After brewing our beer, and waiting a few weeks, it was time to bottle it! Above you can see the hydrometer, which is used to measure the alcohol content of the beer— Greg's Chocolate Stout there is about 5.7% alcohol by volume.

This is what the beer looks like when you open it up:

and that is what it smells like. Like heaven, basically. Heady is the only word for it.

The next step is to add the priming sugar to the beer. This spurs a second fermentation stage in the bottle, where the CO2 produced is trapped and carbonates the beer. Not all beers use priming sugar, but it's a quick and easy way to produce carbonation. After the priming sugar is added, the beer must be quickly piped into well-sanitized bottles and capped with sanitized caps.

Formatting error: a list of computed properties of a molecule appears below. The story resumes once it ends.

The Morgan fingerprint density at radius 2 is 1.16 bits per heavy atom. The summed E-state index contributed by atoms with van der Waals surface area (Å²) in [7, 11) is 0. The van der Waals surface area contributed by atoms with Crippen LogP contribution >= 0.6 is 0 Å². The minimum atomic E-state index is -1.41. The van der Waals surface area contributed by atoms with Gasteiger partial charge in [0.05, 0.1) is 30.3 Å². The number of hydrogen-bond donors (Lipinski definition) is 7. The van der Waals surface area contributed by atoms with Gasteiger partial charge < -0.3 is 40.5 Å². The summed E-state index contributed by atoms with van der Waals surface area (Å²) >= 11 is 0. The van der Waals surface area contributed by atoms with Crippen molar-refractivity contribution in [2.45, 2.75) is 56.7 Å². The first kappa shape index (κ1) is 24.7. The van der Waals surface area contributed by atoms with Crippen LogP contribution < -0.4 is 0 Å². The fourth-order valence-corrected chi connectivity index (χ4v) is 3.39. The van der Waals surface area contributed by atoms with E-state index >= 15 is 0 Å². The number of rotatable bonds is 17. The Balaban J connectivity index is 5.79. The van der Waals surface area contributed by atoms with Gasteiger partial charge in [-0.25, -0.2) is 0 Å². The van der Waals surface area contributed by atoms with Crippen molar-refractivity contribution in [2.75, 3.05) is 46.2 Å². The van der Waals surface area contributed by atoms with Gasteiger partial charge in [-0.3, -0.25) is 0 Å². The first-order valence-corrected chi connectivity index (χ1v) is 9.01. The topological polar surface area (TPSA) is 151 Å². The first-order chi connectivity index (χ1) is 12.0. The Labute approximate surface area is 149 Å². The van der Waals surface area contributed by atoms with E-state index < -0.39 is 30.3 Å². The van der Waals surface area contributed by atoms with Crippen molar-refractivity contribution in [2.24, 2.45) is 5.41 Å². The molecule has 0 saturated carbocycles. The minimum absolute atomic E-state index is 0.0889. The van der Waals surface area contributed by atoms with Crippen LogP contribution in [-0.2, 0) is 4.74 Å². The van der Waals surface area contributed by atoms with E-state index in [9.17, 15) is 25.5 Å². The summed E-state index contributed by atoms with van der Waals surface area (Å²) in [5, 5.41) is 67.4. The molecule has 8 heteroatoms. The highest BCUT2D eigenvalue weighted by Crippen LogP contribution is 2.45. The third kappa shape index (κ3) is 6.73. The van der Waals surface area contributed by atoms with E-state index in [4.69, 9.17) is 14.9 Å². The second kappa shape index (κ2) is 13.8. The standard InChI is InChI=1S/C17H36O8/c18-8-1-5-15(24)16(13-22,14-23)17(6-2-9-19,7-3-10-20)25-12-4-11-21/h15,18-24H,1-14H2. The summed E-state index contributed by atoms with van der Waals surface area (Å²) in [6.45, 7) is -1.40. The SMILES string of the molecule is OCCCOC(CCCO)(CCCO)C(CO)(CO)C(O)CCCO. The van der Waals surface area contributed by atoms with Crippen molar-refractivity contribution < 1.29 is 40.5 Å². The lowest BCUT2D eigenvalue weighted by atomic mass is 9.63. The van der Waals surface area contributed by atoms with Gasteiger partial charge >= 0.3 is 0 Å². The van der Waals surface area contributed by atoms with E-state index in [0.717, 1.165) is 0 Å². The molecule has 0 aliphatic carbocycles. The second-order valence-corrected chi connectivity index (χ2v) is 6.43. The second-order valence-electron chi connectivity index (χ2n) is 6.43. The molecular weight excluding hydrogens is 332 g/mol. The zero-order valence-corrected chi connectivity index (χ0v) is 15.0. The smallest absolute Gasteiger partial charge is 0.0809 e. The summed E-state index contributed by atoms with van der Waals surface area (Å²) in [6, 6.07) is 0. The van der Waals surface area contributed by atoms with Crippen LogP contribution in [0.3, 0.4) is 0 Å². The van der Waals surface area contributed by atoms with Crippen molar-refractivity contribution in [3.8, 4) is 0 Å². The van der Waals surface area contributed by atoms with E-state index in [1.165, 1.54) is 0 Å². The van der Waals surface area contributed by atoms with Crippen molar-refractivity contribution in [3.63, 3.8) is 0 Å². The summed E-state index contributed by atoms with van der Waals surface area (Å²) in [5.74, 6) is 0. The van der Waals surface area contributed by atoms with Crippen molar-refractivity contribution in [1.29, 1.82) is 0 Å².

The nifty tool in the photo above is a spring-release siphon tube that releases beer when you press it against the bottom of the bottle and shuts off the flow when you lift it. On the other end of the tube is an auto-siphon, a little pump that starts the flow of beer through the siphon— once the tube is full of beer, physics takes care of pulling it through the tube into the bottle. All you have to do is make sure not to pick up any of the sludgy yeast residue at the bottom (or transfer the beer to a separate bucket first). As soon as the bottle is full, you clamp a cap on with another nifty little tool.

Voila! Bottled beer! And when we cracked one open about a week later? Complete success! Even my totally questionable, twice-boiled-over beer is pretty great (at least according to me— it's possible it's a beer only a mother could love). Greg's beer is, without reservations, the best chocolate stout I have ever tasted. I can't wait to taste all the other beers at the competition. If Greg and I can make one decent beer and one great beer on our first try, just think what some of the experts will bring to the party!

Leave a comment

This blog is licensed under a Creative Commons License.